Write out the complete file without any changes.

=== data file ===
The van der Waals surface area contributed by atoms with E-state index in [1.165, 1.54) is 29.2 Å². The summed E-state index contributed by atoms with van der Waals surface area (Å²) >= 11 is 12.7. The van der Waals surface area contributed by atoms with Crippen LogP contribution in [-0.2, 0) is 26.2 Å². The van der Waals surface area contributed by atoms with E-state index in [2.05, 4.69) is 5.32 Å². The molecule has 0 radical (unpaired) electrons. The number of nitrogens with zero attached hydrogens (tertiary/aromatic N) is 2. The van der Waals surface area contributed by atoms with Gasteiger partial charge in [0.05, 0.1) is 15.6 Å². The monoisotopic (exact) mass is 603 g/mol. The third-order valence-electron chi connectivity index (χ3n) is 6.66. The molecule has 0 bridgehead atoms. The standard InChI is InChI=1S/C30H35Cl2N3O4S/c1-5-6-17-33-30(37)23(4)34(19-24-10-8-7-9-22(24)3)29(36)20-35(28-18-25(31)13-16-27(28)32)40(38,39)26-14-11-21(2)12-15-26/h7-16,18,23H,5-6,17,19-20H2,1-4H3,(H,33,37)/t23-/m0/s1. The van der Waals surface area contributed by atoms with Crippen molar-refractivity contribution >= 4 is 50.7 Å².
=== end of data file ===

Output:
The van der Waals surface area contributed by atoms with E-state index in [1.165, 1.54) is 29.2 Å². The summed E-state index contributed by atoms with van der Waals surface area (Å²) >= 11 is 12.7. The van der Waals surface area contributed by atoms with Crippen LogP contribution in [-0.2, 0) is 26.2 Å². The van der Waals surface area contributed by atoms with E-state index in [2.05, 4.69) is 5.32 Å². The molecule has 0 radical (unpaired) electrons. The number of nitrogens with zero attached hydrogens (tertiary/aromatic N) is 2. The van der Waals surface area contributed by atoms with Gasteiger partial charge in [0.05, 0.1) is 15.6 Å². The monoisotopic (exact) mass is 603 g/mol. The third-order valence-electron chi connectivity index (χ3n) is 6.66. The molecule has 0 bridgehead atoms. The standard InChI is InChI=1S/C30H35Cl2N3O4S/c1-5-6-17-33-30(37)23(4)34(19-24-10-8-7-9-22(24)3)29(36)20-35(28-18-25(31)13-16-27(28)32)40(38,39)26-14-11-21(2)12-15-26/h7-16,18,23H,5-6,17,19-20H2,1-4H3,(H,33,37)/t23-/m0/s1. The van der Waals surface area contributed by atoms with Crippen molar-refractivity contribution >= 4 is 50.7 Å².